East Anglia: CMI survey reveals gender gap in bonus payments

Male managers earned average bonuses twice as big as those of their female counterparts in the past

Male managers earned average bonuses twice as big as those of their female counterparts in the past year, according to new research. - Credit: PA

Male managers in the UK earned average bonuses more than twice as big as those of their female counterparts in the past year, according to new research, although the gender gap in the East of England was slightly narrower.

The Chartered Management Institute (CMI) said the finders showed that the overall gender pay gap was being aggravated by the bonus gap.

Male managers were paid an average of £6,442 bonus last year compared with £3,029 for women, on top of basic salaries almost 25% bigger.

Although bonuses in the East of England were substantially lower than the national average, the gender gap was only slightly smaller in percentage terms, with male managers in the region earning an average bonus of £3,044 compared to £1,650, on top of average basic salaries almost 29% bigger.

The national study of 43,000 managers also showed that male managers stand to earn over £141,000 more in bonuses than women doing the same job over the course of a working lifetime.

The gap in pay and bonuses are bigger at senior levels, with female directors paid an average bonus of £36,270, while men are given £63,700, said the report.

Ann Francke, chief executive of the CMI, said: “Despite genuine efforts to get more women onto boards, it’s disappointing to find that not only has progress stalled, but women are also losing ground at senior levels.

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“Women are the majority of the workforce at entry level but still lose out on top positions and top pay. The time has come to tackle this situation more systemically.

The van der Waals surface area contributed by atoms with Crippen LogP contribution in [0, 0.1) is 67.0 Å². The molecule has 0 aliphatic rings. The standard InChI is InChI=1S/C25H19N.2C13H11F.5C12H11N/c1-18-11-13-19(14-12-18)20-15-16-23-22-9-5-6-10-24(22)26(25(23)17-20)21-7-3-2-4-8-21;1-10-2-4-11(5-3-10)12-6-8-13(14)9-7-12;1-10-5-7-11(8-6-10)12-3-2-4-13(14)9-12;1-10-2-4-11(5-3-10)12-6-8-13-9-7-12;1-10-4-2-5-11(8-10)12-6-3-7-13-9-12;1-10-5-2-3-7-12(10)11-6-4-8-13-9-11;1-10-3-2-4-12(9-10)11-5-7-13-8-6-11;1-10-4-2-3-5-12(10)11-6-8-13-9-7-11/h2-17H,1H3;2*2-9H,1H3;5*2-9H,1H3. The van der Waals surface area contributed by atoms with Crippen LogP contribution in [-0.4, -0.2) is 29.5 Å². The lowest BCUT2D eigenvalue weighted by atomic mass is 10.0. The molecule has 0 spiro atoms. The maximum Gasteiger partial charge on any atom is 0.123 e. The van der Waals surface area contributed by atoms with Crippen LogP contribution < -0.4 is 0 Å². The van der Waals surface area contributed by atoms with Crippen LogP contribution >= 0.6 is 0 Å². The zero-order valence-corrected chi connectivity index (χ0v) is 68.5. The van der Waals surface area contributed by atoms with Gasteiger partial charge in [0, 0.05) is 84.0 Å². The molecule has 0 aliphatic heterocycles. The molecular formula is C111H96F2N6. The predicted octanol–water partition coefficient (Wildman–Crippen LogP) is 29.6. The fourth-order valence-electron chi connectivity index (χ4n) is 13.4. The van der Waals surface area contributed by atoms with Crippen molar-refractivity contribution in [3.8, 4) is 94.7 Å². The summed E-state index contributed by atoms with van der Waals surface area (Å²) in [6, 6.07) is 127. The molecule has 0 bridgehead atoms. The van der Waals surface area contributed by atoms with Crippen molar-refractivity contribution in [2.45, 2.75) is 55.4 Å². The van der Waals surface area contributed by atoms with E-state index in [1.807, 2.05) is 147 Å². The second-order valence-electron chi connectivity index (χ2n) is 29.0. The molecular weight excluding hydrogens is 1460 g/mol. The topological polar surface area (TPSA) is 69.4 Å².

“If organisations don’t tap into and develop their female talent right through to the highest levels, they will miss out on growth, employee engagement, and more ethical management cultures. And that’s not good for business.”

Mark Crail of salary specialists XpertHR, which helped with the research, added: “There is no good reason for men to still be earning more in bonuses than women when they are in very similar jobs. But it’s often the case that men and women have different career paths, with ‘male’ roles more likely to attract bonuses. While women are generally getting lower bonuses than men, especially at senior levels, they may be entering occupations where there is less of a culture of bonus payments. The question for employers is why that’s the case.”


Yvette Cooper, shadow minister for women and equalities, said: “It’s disgraceful that the corporate gender pay gap seems to be getting wider rather than narrowing.

“Women executives already only get three-quarters of the pay of male executives in similar jobs, and now this research shows women managers are only getting half the bonuses too.

“Too many organisations still need to get their act together and stop under-valuing women’s talent.”

TUC general secretary Frances O’Grady said: “Women already suffer a pay penalty of over 10% compared to men, but the gender pay gap is even worse once bonuses and pensions are included.

“The gender pay gap in bonuses isn’t just about men getting paid more for doing similar jobs. The bigger concern is that so few women ever reach the kind of senior positions that attract bonuses.

“The gender pay gap is not only a major business failure, it’s a shocking waste of talent that’s costing our economy dear.”